New HS codes create headaches for cross-border sellers

Cross-border sellers are dealing with new compliance hurdles as of January 1, 2021, thanks to tariff-code changes in Mexico and the United Kingdom, Brexit, and the U.K.’s new ecommerce package.

What are tariff codes?

Tariff codes identify products that move across international borders. They vary by product and destination, and are used to declare goods, calculate customs duties, and track what’s entering and exiting the country.

The United States and more than 200 other countries and economies use the Harmonized System (HS) created by the World Customs Organization (WCO) in 1988. It contains more than 5,000 commodity groups and more than 200,000 commonly traded commodities. Each product is identified, at a minimum, by a six-digit HS code that’s the same across all 200+ countries.

Although six digits is the global standard, HS codes frequently have eight to 10 digits or more because governments add numbers to further define and distinguish products. The extra numbers vary by country depending on the attributes they want to track. For example, the U.S. typically uses 10 numbers (called Harmonized Tariff Schedule codes or HTS codes). You can see examples and learn more about HS codes in Understanding international product classification through Harmonized System codes.

All goods shipped internationally must be assigned the correct, complete HS code so customs authorities in other countries can accurately identify and track imports as well as ensure the proper tariffs and import taxes are applied. Tariff rates are driven by HS codes, though the rates themselves are determined by other factors such as preferential treaties, punitive rates, country of manufacture, and different units of measure.

Assigning the wrong code could result in over- or undercharging customs duty and tax. It can also cause goods to be held at customs, delaying shipments and upsetting customers. Furthermore, misidentifying products could lead to administrative and legal penalties and even denial of import privileges for the seller.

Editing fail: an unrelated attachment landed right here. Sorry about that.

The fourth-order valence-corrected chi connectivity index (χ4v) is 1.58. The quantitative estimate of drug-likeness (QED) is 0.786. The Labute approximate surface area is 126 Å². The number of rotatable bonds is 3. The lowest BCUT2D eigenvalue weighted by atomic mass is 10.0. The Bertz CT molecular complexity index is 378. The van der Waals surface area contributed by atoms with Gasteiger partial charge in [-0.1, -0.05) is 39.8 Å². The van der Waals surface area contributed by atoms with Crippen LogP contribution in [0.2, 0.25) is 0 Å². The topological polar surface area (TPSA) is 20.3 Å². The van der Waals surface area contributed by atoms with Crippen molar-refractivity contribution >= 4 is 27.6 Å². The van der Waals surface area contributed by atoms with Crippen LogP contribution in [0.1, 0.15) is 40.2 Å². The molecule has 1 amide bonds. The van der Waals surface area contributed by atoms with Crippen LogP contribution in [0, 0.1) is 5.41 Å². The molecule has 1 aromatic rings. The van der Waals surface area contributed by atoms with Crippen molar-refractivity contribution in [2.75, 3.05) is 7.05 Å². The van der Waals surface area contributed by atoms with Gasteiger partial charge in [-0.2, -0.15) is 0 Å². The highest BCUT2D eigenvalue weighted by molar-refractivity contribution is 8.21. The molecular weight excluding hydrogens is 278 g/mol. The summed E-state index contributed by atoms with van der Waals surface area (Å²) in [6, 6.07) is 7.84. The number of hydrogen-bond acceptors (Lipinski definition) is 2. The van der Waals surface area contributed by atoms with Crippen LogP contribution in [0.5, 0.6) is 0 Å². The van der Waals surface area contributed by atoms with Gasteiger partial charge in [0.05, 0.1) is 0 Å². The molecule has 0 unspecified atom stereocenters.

Mexico’s HS codes get two new digits

Mexico has used eight-digit HS codes since the Harmonized System was created in 1988. As of December 28, 2020, Mexico’s HS codes must contain 10 digits. Mexico has also added new tariff codes for new products and eliminated codes for outdated (i.e., rarely traded) goods.

HS codes tend to be organic in nature because they identify ever-morphing products. The Harmonized System itself is updated every five years to account for new products and circumstances. The most recent changes, which came into force January 1, 2017, included 233 sets of amendments and inspired the overhaul of Mexico’s tariff system. The next overhaul, in 2022, will bring more big changes across countries.

It’s taken Mexico four years to fully implement the 2017 changes.

Under Mexico’s “New LIGIE” (Tarifa de la Ley de los Impuestos Generales de Importación y de Exportación), all shipments to Mexico must be labeled with the new 10-digit HS codes. The additional two digits will help Mexico better identify the movement of goods. It also brings Mexico’s classification system into closer alignment with the HTS used by Canada and the U.S.

Though a hassle, the changes to Mexico’s HS codes are for the most part straightforward and structural. What’s happening on the other side of the Atlantic is more complex.

Brexit leads to new UK Global Tariff

The U.K. created their new U.K. Global Tariff after Brexit, using the European Union’s integrated Tariff of the European Union (TARIC) system as a starting point.

The EU TARIC system integrates the standard six-digit HS codes with a two-digit Combined Nomenclature (CN) heading, and a two-digit country code. The six-digit HS codes are identical across all EU member states, as in other countries, and the other four digits vary by country.

Shipments between EU member states are typically identified with an abbreviated eight-digit HS code. Now, that the U.K. has left the EU Customs Union, goods flowing between the U.K. and the EU need the full 10-digit HS code. The U.K. can no longer use the simplified (i.e., eight-digit) TARIC system when trading with EU member states.

As of January 1, 2021, the U.K. Global Tariff (UKGT) system is in effect for all jurisdictions in the U.K. The UKGT applies to any goods shipped into the U.K.; preferential rates and exemptions are part of the tariff.